Saturday, August 15, 2009

Abbie Gardner Obit, Mother in law of Anna Callery

OBITUARIES OF DICKINSON COUNTY
- G -

ABBIE GARDNER


MASSACRE SURVIVOR IS NO MORE
Mrs. Abbie Gardner Sharp Dies at Colfax
WAS 77 YEARS OLD
Sole Survivor of the Indian Massacre at Spirit Lake

Des Moines, Iowa, Jan. 22 [1921] --Mrs. Abbie Gardner Sharp, sole survivor of the famous Spirit Lake massacre of 1857, died Friday evening at the Colfax Sanitarium. She was 77 years old. Mrs. Sharp had been a patient at the Colfax [Jasper County, Iowa] institution for the past six months, and had been confined to her bed during the last two months, following a stroke of paralysis which was directly responsible for her death.
Mrs. Sharp is survived by one grandson, Albert Sharp of Des Moines and Spirit Lake, and a granddaughter, Mrs. Fred Wiggle of Spencer, Iowa.
Funeral will be held in Spencer on Wednesday, and interment made at Arnolds Park.
Mrs. Abbie Gardner Sharp was born in New York in 1843,and was 14 years old at the time of the famous massacre in 1857.
Her father, Rowland Gardner, had migrated west in 1856, building his log cabin finally at what is now Pillsbury's Point, West Okoboji lake. It was at this cabin, which is still standing, that one of the grewsome [sic] episodes of the 1857 massacre took place.
There was constant trouble between the Sioux and Winnebagos. A neutral zone running north and south in Iowa had been established to keep the Sioux and their enemies the Sac and Fox, apart. Winnebagoes had been put in possession of this neutral zone. The Sioux also were always a terror to the white settlers.
In March, 1857, a band of fourteen Sioux under Inkpaduta raided the settlers' cabins in the Dickinson county lake region. They started their raid at Smithland, but reached their climax at the lakes. Their procedure at the Gardner cabin was typical. Here they entered the cabin under the pretense of friendliness but after eating and squabbiling [sic] awhile they murdered Mr. Gardner and all the others but Abbie. The women were beaten and mangled. Three children, one a baby, were torn from little Abbie and butchered also.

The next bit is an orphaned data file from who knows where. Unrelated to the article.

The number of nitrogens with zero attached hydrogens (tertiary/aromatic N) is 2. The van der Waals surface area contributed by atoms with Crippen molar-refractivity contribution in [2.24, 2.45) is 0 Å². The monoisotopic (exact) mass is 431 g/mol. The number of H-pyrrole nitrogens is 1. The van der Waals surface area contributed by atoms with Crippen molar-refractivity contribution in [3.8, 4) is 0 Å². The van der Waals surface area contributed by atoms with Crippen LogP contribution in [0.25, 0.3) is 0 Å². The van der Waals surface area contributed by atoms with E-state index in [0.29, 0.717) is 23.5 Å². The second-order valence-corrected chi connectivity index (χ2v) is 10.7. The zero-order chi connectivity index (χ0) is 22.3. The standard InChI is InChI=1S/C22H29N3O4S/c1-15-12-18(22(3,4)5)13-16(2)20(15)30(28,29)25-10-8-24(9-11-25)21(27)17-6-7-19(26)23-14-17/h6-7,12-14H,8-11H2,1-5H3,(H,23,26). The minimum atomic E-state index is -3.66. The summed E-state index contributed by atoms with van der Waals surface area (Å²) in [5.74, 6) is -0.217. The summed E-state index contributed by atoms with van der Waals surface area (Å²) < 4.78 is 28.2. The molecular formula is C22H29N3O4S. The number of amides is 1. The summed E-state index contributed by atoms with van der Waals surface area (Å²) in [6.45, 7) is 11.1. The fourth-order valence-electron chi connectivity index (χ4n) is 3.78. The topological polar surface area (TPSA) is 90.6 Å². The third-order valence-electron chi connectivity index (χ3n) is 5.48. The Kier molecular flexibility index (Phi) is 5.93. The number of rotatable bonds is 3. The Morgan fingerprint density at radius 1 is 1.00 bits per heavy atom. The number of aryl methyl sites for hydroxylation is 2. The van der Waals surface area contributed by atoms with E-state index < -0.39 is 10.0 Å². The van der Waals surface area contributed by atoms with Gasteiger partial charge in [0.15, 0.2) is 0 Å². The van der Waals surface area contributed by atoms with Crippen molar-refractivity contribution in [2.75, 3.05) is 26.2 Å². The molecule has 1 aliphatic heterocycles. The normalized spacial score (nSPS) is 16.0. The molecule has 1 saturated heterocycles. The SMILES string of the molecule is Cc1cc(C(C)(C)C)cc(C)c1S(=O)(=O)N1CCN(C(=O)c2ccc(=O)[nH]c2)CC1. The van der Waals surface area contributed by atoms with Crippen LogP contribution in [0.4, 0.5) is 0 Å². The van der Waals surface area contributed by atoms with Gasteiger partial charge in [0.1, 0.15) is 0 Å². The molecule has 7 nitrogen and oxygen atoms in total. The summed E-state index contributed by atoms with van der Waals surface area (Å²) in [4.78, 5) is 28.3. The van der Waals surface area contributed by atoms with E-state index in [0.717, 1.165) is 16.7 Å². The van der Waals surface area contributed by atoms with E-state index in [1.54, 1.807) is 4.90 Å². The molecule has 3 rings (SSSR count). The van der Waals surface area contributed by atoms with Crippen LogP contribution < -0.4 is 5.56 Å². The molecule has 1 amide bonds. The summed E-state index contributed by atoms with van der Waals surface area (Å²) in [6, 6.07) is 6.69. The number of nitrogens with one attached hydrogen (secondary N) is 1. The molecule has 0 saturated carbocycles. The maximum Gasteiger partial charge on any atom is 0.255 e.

Twenty settlers were killed on the first day at the lakes, March 6, and others later. Four young women, three wives of white settlers and Abbie Gardner, were taken off as captives. They were painted like the reds, forced to braid their hair, given heavy packs to carry and were treated as slaves.
Volunteer military companies and some regulars from Fort Ridgley pursued, and once the regulars were almost in touch with Inkpaduta's fleeing band, but no battle occurred. Two of the volunteers were frozen to death on the prairies. The winter was exceptionally severe.
The flight was west and northwest. Mrs. Thatcher was brutally killed in the big Sioux river. A brave pushed her into the stream. As she approached first one shore and then the other in her frenzied efforts to escape, she was beaten with sticks and stones. Finally she was shot. Mrs. Marble was traded to another band of Sioux and eventually found her way back to Freedom.
Finally Abbie and Mrs. Noble were sold to a Yankton Sioux, but he remained with Inkpaduta's band and took them along. Mrs. Noble was beat to death, despite her owners objections, by Roaring Cloud, a son of Inkpaduta, because she repelled his overtures. She was only 20 years old.
After Abbie, the only captive, had been taken into a great Yankton village on the James River in Dakota, she was ransomed by friendly Indians representing the government of Minnesota. Mrs. Marble's escape had led to this successful effort on Abbie's behalf.

Source: Vindicator and Republican, 1-26-1921, Estherville, Emmet County, Iowa newspaper. Transcribed and contributed by Ruth Hackett.

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